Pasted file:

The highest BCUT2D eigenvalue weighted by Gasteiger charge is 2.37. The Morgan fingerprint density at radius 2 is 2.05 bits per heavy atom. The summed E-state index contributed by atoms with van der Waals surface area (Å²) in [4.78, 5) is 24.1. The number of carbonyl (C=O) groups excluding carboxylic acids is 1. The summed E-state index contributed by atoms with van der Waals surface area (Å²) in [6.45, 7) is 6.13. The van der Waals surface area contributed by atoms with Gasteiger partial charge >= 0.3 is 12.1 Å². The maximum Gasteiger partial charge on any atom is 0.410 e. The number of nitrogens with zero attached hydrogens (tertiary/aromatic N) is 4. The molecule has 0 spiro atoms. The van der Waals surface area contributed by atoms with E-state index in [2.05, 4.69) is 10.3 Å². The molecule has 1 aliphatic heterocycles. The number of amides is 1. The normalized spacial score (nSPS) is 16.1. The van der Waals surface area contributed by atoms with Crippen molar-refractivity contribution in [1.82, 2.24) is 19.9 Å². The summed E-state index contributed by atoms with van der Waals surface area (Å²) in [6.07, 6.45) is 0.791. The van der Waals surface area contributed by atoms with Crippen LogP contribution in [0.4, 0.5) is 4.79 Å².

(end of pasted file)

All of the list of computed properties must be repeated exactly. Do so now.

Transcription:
The highest BCUT2D eigenvalue weighted by Gasteiger charge is 2.37. The Morgan fingerprint density at radius 2 is 2.05 bits per heavy atom. The summed E-state index contributed by atoms with van der Waals surface area (Å²) in [4.78, 5) is 24.1. The number of carbonyl (C=O) groups excluding carboxylic acids is 1. The summed E-state index contributed by atoms with van der Waals surface area (Å²) in [6.45, 7) is 6.13. The van der Waals surface area contributed by atoms with Gasteiger partial charge >= 0.3 is 12.1 Å². The maximum Gasteiger partial charge on any atom is 0.410 e. The number of nitrogens with zero attached hydrogens (tertiary/aromatic N) is 4. The molecule has 0 spiro atoms. The van der Waals surface area contributed by atoms with E-state index in [2.05, 4.69) is 10.3 Å². The molecule has 1 aliphatic heterocycles. The number of amides is 1. The normalized spacial score (nSPS) is 16.1. The van der Waals surface area contributed by atoms with Crippen molar-refractivity contribution in [1.82, 2.24) is 19.9 Å². The summed E-state index contributed by atoms with van der Waals surface area (Å²) in [6.07, 6.45) is 0.791. The van der Waals surface area contributed by atoms with Crippen LogP contribution in [0.4, 0.5) is 4.79 Å².